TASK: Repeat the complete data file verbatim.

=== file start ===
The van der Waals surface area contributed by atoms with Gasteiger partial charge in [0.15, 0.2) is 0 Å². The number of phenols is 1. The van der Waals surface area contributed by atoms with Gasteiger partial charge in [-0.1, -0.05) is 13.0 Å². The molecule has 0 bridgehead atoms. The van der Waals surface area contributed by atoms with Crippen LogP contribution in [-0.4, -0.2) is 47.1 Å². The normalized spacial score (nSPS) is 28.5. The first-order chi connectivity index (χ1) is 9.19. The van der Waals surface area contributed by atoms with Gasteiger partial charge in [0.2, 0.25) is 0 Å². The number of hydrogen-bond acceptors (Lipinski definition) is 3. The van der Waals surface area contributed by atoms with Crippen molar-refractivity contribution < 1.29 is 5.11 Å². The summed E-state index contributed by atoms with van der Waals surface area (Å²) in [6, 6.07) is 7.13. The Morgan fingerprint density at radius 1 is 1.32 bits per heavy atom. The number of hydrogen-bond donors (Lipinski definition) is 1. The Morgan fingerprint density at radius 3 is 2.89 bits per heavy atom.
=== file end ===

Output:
The van der Waals surface area contributed by atoms with Gasteiger partial charge in [0.15, 0.2) is 0 Å². The number of phenols is 1. The van der Waals surface area contributed by atoms with Gasteiger partial charge in [-0.1, -0.05) is 13.0 Å². The molecule has 0 bridgehead atoms. The van der Waals surface area contributed by atoms with Crippen LogP contribution in [-0.4, -0.2) is 47.1 Å². The normalized spacial score (nSPS) is 28.5. The first-order chi connectivity index (χ1) is 9.19. The van der Waals surface area contributed by atoms with Gasteiger partial charge in [0.2, 0.25) is 0 Å². The number of hydrogen-bond acceptors (Lipinski definition) is 3. The van der Waals surface area contributed by atoms with Crippen molar-refractivity contribution < 1.29 is 5.11 Å². The summed E-state index contributed by atoms with van der Waals surface area (Å²) in [6, 6.07) is 7.13. The Morgan fingerprint density at radius 1 is 1.32 bits per heavy atom. The number of hydrogen-bond donors (Lipinski definition) is 1. The Morgan fingerprint density at radius 3 is 2.89 bits per heavy atom.